FIG. 5 is a front elevation view of the wave funnel 12 of the portable wave-swash & coastal-wind energy harvester invention 8.

FIG. 6 is a top view of the wave funnel 12 of the portable wave-swash & coastal-wind energy harvester invention 8.

FIG. 7 is an isometric front view of the portable wave-swash & coastal-wind energy harvester invention 8 showing the following elements: wave turbines 10, wind turbines 16, wave floats 18, alternator 22, buoyancy chamber 24, stabilization tank 26, and rotational transmission system 28, flywheels 30, axles 32, and large sprockets 34.

FIG. 8 is an isometric side view the portable wave-swash & coastal-wind energy harvester invention 8 showing the following elements: wave turbines 10, wave funnel 12, wind turbines 16, wave floats 18, alternator 22, buoyancy chamber 24, stabilization tank 26, rotational transmission system 28, flywheels 30, large sprockets 34, small sprockets 36, axles 38, bevel gears 40, rack and pinion gears 44, frame 48, and wheels 50.

FIG. 9 is a perspective view of the portable wave-swash & coastal-wind energy harvester invention 8 showing wave turbines 10, wave funnel 12, wind turbines 16, wave float 18, alternator 22, buoyancy chamber 24, stabilization tank 26, flywheels 30, axles 32, large sprockets 34.

Wave turbines 10, rotatably mounted on frame 48, have vertical axes, and they are supported on bearings 46 which are mounted on a frame 48 of a portable wave-swash & coastal-wind energy harvester. Wave turbines 10 are located just above a buoyancy chamber 24, and are adjacent to a wave funnel 12.

Wave funnel 12, detachably united to wave turbines 10, has a converging funnel shape with opening at one end larger than the opening at the other end. It is located in front of wave turbines 10 with the large openings facing the ocean and the small openings facing wave turbines 10 in such a way that the small openings align with one half on one side of the axis of each of the wave turbines 10 while the other half on the other side of the axis of each of the wave turbines 10 is covered by part of wave funnel 12.

Wave-turbine cover 14, rigidly attached to frame 48, has segments with partial-cylindrical shapes and it wraps around the rear half of wave turbines 10, leaving predetermined space between wave-turbine cover 14 and the outer perimeter of wave turbines 10. It is located between wave turbines 10 and wave floats 18.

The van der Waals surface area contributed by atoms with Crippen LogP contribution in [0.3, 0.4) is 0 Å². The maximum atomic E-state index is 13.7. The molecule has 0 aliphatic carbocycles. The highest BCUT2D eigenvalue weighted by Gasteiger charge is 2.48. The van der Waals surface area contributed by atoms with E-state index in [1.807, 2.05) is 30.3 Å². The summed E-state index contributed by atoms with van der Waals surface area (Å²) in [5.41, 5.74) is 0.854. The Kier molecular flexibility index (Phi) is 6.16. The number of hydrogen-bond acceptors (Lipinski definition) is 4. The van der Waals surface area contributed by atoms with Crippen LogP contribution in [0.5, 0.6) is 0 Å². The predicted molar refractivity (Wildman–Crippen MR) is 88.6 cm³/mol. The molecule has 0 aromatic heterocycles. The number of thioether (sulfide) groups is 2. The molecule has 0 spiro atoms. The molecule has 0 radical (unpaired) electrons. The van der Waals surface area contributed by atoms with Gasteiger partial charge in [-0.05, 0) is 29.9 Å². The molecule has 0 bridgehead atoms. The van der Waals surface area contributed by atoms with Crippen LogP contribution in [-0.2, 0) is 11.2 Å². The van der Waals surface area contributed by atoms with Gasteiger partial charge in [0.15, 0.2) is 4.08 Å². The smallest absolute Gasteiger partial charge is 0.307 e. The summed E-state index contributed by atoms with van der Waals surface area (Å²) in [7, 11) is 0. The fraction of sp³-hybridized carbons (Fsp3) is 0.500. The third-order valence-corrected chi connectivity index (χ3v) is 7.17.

Wind turbines 16, rotatably mounted on frame 48, have vertical axes and they are located above stabilization tank 26.

Wave floats 18, loosely hooked to frame 48, are located just above a buoyancy chamber 24 and between wave-turbine cover 14 and vertical shafts of wind turbines 16.

Float restraint 20, mounted on frame 48, surrounds wave floats 18.

Alternator 22, mounted on frame 48, has one of the axles that has one of the small sprockets 36.

Buoyancy chamber 24, rigidly mounted on frame 48, is a hermetically sealed container located at the bottom of the portable wave-swash & coastal-wind energy harvester.

Stabilization tank 26, detachably mounted on frame 48, is a water tight container, located above the top of wave turbines 10.

Rotational transmission system 28, mounted on frame 48, comprises axles 32, flywheels 30, large sprockets 34, small sprockets 36, roller chains 38, bevel gears 40, one-way clutches 42, and rack and pinion gears 44.

Axles 32, mounted on frame 48, comprise shafts for rotating sprockets. They are connected to wave turbines 10 through bevel gears 40, to wind turbines 16 through bevel gears 40, and to wave floats 18 through rack and pinion gears 44.

Flywheels 30, rigidly mounted on axles 32, are heavy circular disks of predetermined weight and diameter.

Large sprockets 34, attached to each of the axles 32, are circular in shape and have predetermined diameters.

Small sprockets 36, attached to some of the axles 32, are circular in shape and have predetermined diameters.

Roller chains 38, attached to large sprockets 34 and to small sprockets 36, connect large sprockets 34 to small sprockets 36.

Bevel gears 40, rotatably connected to few of the axles, have conically shaped teeth. One pair of bevel gears 40 connects one of axles 32 to wave turbines 10. Another pair of bevel gears 40 connects one of axles 32 to wind turbines 16.